There is a correlation between health or infection and Vitamin D.  This is an issue that has been discussed across the medical literature for many years.  It seems to have seen a renaissance in recent years.  It has gained new interest in holistic circles.  It is also a popular topic in the wellness media of late as well.  But it is nothing new.  In the 1920's, Vitamin D was given in doses of MILLIgrams, not MICROgrams.  The result was unprecedented health.  Many hospitals were cleared out.  Clinics were empty.  Medical practices in the vicinities where Vitamin was taken were quiet.  So, what do then?  Remove Vitamin D from the public supply.  Afterall, health [sick] care is a business like any other.  Doctors need the next virus, patient malady, and regular visits like any other enterprising business. (I'm not saying it's right; I'm just reporting what happened by my research, and this is what the architects of this, like many another industry have done: create demand for the supply.  Subsequently, Vitamin D was made available in MICROgrams, and later, recommended that it only be taken in very small doses.  There are small paperbacks on Amazon, among other references -if one goes looking for them- that tell this very story.


Now, onto the main article of my topic here.



Vitamin D Levels, Hospital Infections Linked

Published: Nov 27, 2013

Action Points

  • Preoperative vitamin D blood levels were significantly and inversely associated with risk for hospital-acquired infections after gastric bypass surgery.
  • Note that the results suggest that preoperative vitamin D levels may be a modifiable risk factor for postoperative nosocomial infections.

Preoperative vitamin D blood levels were significantly and inversely associated with risk for hospital-acquired infections after gastric bypass surgery, researchers found.

Among obese patients with 25-hydroxyvitamin D levels lower than 30 ng/mL, there was a three-fold risk for a hospital-acquired infection after surgery versus patients whose vitamin D levels were 30 ng/mL or higher (adjusted odds ratio 3.05, 95% CI 1.34-6.94, according toSadeq Quraishi, MD, of Massachusetts General Hospital (MGH) in Boston, and colleagues.

This association did not "materially change" when adjusted for perioperative factors, they wrote online in JAMA Surgery.

Low serum vitamin D has been tied to risk of hip osteoarthritis in older men and increased odds of heart failureversus those with normal serum levels, while elevated concentrations have been associated with decreased risk for ear infection in children.

However, these associations have not supported vitamin D supplementation in most patients. The U.S. Preventive Services Task Force and the Institute of Medicine have each said that such supplementation is unnecessary.

The authors noted that vitamin D insufficiency "may be as high as 70% to 80% in bariatric surgery patients," while rates of surgical site infections are as high as 10% among Roux-en-Y gastric bypass surgery patients in laparoscopic procedures and as high as 25% among open abdominal surgery.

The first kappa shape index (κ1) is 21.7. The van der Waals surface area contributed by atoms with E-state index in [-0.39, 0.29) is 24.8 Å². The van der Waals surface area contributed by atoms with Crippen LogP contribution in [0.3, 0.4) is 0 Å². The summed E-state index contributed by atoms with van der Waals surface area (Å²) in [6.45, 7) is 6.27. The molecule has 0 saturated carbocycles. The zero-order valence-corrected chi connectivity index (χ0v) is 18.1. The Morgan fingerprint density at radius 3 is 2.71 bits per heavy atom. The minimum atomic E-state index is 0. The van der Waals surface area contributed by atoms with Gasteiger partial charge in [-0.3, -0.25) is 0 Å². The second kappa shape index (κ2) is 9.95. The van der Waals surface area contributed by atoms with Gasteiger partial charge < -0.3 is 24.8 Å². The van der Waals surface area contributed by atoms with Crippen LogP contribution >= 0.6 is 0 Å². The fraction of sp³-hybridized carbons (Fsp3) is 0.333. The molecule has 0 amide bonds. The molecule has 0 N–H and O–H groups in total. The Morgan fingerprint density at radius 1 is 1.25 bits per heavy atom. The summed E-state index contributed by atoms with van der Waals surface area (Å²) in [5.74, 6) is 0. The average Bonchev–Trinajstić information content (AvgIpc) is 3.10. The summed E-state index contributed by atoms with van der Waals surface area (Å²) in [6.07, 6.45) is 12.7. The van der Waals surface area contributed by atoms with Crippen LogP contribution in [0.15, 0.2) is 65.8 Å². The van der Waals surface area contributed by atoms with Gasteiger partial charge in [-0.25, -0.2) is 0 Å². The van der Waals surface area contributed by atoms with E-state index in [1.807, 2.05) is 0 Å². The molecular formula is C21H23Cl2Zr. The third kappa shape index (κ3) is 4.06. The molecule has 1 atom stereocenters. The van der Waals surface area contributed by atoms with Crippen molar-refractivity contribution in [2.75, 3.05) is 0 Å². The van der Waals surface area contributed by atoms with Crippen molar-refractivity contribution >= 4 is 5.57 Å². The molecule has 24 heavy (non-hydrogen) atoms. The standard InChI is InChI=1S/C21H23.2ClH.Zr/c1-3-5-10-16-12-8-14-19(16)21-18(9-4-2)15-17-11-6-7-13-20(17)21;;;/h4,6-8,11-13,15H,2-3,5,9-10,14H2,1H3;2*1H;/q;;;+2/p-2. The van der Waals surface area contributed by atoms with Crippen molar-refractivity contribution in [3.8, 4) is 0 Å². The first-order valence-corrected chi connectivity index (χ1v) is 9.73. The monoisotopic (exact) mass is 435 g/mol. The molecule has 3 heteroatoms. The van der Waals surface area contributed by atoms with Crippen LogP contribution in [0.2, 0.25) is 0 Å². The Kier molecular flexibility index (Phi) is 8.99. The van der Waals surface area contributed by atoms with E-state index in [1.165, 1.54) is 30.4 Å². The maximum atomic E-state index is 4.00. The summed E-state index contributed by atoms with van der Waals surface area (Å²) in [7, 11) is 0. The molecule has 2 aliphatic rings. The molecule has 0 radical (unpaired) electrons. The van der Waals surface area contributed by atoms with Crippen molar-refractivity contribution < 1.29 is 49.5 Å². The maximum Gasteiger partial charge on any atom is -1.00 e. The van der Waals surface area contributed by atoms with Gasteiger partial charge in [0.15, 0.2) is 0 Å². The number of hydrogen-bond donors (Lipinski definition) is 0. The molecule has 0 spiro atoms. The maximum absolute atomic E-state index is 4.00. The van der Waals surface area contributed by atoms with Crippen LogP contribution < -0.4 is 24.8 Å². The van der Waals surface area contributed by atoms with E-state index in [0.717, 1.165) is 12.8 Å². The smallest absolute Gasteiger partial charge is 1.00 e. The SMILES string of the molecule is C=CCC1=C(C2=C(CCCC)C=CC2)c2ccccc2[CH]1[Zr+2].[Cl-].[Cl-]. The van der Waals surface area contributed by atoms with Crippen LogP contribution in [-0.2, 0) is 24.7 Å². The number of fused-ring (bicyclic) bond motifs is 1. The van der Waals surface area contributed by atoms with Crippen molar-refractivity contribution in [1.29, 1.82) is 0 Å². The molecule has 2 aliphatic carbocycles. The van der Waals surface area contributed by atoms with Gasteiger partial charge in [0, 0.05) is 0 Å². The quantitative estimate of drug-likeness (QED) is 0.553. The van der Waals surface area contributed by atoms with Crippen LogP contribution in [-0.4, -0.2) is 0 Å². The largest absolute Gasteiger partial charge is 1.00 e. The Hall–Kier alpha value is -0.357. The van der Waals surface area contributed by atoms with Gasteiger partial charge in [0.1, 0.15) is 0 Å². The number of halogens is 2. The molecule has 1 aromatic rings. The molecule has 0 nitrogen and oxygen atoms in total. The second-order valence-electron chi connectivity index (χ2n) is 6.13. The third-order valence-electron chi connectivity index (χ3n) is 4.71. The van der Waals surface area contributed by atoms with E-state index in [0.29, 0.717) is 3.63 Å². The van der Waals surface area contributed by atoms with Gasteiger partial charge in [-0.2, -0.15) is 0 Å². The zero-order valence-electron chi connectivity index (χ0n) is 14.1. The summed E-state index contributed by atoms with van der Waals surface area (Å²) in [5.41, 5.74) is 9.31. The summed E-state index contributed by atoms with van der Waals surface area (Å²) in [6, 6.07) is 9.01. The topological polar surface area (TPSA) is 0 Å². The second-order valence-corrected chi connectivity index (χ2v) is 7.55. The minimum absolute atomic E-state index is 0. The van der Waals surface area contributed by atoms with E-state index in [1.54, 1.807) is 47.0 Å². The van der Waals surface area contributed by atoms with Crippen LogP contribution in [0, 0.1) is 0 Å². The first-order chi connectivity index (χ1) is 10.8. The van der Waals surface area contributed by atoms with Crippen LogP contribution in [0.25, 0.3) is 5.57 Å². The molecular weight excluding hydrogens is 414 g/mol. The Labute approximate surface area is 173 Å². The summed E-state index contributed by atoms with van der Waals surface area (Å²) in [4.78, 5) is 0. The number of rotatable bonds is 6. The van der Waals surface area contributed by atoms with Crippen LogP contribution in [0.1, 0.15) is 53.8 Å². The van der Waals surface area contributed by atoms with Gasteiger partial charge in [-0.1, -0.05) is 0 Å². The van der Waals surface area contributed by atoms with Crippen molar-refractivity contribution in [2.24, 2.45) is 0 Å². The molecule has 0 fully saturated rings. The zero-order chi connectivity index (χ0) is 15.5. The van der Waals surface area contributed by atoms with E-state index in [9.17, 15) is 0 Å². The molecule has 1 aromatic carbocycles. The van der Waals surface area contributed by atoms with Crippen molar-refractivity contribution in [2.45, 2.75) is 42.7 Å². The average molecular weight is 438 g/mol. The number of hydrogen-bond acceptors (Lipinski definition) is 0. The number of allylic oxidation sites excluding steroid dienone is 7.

They studied the association between hospital-acquired infections and vitamin D serum concentration in a population of 770 Roux-en-Y gastric bypass surgery patients treated at MGH.

Patient data was gathered through the hospital's research patient data registry.

Vitamin D concentrations "are routinely measured in individuals scheduled to undergo Roux-en-Y gastric bypass surgery" at the site during a preoperative nutrition assessment, the authors stated.

Hospital-acquired infections included surgical site infection, catheter-related urinary tract infection, pneumonia, and bacteremia more than 48 hours after hospital admission and within 30 days of surgery.

Outcomes were adjusted for age, sex, race, body mass index, physical status, medical comorbidities, date of admission, type of surgery, use of neuraxial anesthesia, timely administration of prophylactic antibiotics, duration of general anesthesia, intraoperative fluid balance, intraoperative temperature nadir, intraoperative fraction of inspired oxygen concentration, perioperative blood transfusions, preoperative levels of nutritional markers, and preoperative daily vitamin D supplementation.

Comorbidities included hypertension, diabetes, obstructive sleep apnea, and chronic obstructive pulmonary disease. Nutritional markers included hemoglobin A1c, iron, ferritin, hemoglobin, albumin, thiamine, parathyroid hormone, and calcium.

The overall rate of hospital-acquired infection was 5.3%, the rate of surgical site infection was 2.6%, and the overall prevalence of low vitamin D in the cohort was 58%.

There were no substantial baseline differences between patients with hospital-acquired infections and those without infection, other than vitamin D concentration and a higher rate of open Roux-en-Y gastric bypass procedures among those who developed an infection.

Patients with low vitamin D also had a greater than four-fold increased risk for surgical site infection (aOR 4.14, 95% CI 1.16-14.83). Although associations were very slightly attenuated through a sensitivity analysis, odds of hospital-acquired infection were still three-fold, while odds of a surgical site infection were 3.93-fold. This changed to 2.91-fold odds (95% CI 1.25-6.76) and 4.32-fold odds (95% CI 1.16-16.17), respectively, in a fully-adjusted multivariable logistic regression analysis.




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